Exploiting the intimacy of the smaller auditoria at the Park Theatre, set designer Kit Hinchcliffe has created a perfect setting by which to underscore the menace that lies at the centre of Leaves of Glass. Set in the round, the four actors move in and out of the dark performance space which is marked only by inlaid floor lighting. Their proximity to the audience both when performing, and when entering and leaving, reinforces the claustrophobia of a family environment, creating a distinct sense of unease.
Steven, played outstandingly by Ned Costello, is the eldest of the two brothers. The strongest of the four performances, there is a constant edge to him. It feels as if he is holding something in: like a caged animal, there’s unspent energy, barely controlled but just beneath the surface waiting to erupt. He’s the eldest by 5 years and has kept the family together throughout previous trauma. The inference is that when he divulges his stories and reminiscences, they’re accurate, and therefore to be believed. By contrast, his younger brother Barry is volatile and troublesome. A recovering alcoholic, his anxiety and mental health issues suggest an unreliability of memory. In another strong performance Joseph Potter encapsulates that volatility of mental health, physically leaping about the stage, at times harming himself and potentially others, he is always on the edge of extremes: delirious with potential and excitement or in the depths of anguish. The relationship between the two brothers is perfectly on point: a fraternal co-dependence which facilitates both support and jealousy.
Liz, the boys’ mother (Kacey Ainsworth) and Debbie (Katie Buchholz), Steven’s wife, have their own interpretation of events too of course. Whilst playing supporting roles they nonetheless add to the fluidity of accuracy and expectation. The absence of a father is marked but it takes some time and several accounts for the audience to surmise what has happened.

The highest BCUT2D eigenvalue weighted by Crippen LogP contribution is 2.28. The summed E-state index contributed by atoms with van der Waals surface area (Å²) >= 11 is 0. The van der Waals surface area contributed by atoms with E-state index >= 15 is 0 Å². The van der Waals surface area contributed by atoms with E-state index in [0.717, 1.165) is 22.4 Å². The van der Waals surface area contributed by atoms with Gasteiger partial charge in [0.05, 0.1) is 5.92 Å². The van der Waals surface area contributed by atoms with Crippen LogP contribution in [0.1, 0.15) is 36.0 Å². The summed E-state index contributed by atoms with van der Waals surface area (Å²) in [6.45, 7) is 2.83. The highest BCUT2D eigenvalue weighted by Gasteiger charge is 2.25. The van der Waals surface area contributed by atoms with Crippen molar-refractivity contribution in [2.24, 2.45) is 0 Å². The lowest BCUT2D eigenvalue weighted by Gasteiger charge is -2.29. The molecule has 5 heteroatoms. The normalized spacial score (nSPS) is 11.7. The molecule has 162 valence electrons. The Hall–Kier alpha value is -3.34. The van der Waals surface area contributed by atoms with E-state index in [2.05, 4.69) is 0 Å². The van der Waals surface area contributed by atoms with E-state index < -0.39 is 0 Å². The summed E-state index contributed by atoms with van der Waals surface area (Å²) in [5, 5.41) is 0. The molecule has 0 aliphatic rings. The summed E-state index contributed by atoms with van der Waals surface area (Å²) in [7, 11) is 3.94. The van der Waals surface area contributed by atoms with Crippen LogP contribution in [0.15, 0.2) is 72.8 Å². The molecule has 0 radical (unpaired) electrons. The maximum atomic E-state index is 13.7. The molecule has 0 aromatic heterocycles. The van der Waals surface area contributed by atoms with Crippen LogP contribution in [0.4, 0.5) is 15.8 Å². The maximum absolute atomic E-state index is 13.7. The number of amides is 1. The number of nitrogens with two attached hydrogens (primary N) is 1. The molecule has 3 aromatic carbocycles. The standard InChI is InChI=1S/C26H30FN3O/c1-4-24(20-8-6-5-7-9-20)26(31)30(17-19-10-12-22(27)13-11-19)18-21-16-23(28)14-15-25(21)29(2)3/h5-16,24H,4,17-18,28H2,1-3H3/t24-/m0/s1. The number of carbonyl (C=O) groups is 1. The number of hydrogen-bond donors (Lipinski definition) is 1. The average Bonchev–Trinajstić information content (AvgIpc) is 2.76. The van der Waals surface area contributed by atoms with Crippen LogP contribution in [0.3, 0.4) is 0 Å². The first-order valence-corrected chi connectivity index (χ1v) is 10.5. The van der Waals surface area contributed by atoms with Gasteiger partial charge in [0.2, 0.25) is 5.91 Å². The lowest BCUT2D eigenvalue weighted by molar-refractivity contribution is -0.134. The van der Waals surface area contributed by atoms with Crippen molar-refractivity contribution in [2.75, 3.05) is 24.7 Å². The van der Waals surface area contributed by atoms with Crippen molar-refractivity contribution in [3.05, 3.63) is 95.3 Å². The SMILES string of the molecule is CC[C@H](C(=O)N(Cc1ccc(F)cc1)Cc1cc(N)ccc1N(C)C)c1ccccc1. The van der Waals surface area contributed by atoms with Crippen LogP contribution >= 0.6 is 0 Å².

The play is broken into short fragments of performance, after which blackout allows the actors to leave and enter the stage accordingly. Reinforcing the fragmentation of memory it works, but the constant moving of props on and off stage by the actors is unnecessary and disrupts the flow. In such a successfully minimal setting many of the props are unnecessary, save for the candelabra which when lit showcases the most dramatic and lengthy conversation between the two brothers. This ultimately leads to a shocking revelation and betrayal which, despite hints along the way, is still unexpected.
The dialogue itself is fractious and disturbing. I found it irritating in the way that listening to loud conversation where no one listens to anyone, or picks up on the unreliability of the narrative is. But that’s the point, isn’t it? When we don’t listen to each other, or even consider the truth of a narrative, the effects can be highly damaging.
Leaves of Glass, by Philip Ridley, is a dextrous and ever fluid exploration of the reliability of personal memory and how our stories move and reshape over years. The family dynamic and a desire to present a palpable and forgiving narrative in retrospect mean that stories are told and retold, each time with a subtle change that can completely transpose the hero of the hour. It is both fascinating and horrifying to watch the effects of that as the sharing of a memory manipulates reality to transform the balance of power. Like leaves made of glass, the veneer of truth is easily shattered.
Written by: Philip Ridley
Directed by: Max Harrison
Produced by: Lidless Theatre and Zoe Weldon
Set & Costume Design by: Kit Hinchcliffe
You can read more about this play in our recent interview with Joseph Potter here.
Leaves of Glass plays at Park Theatre until 3 June. Bookings and further information can be found here.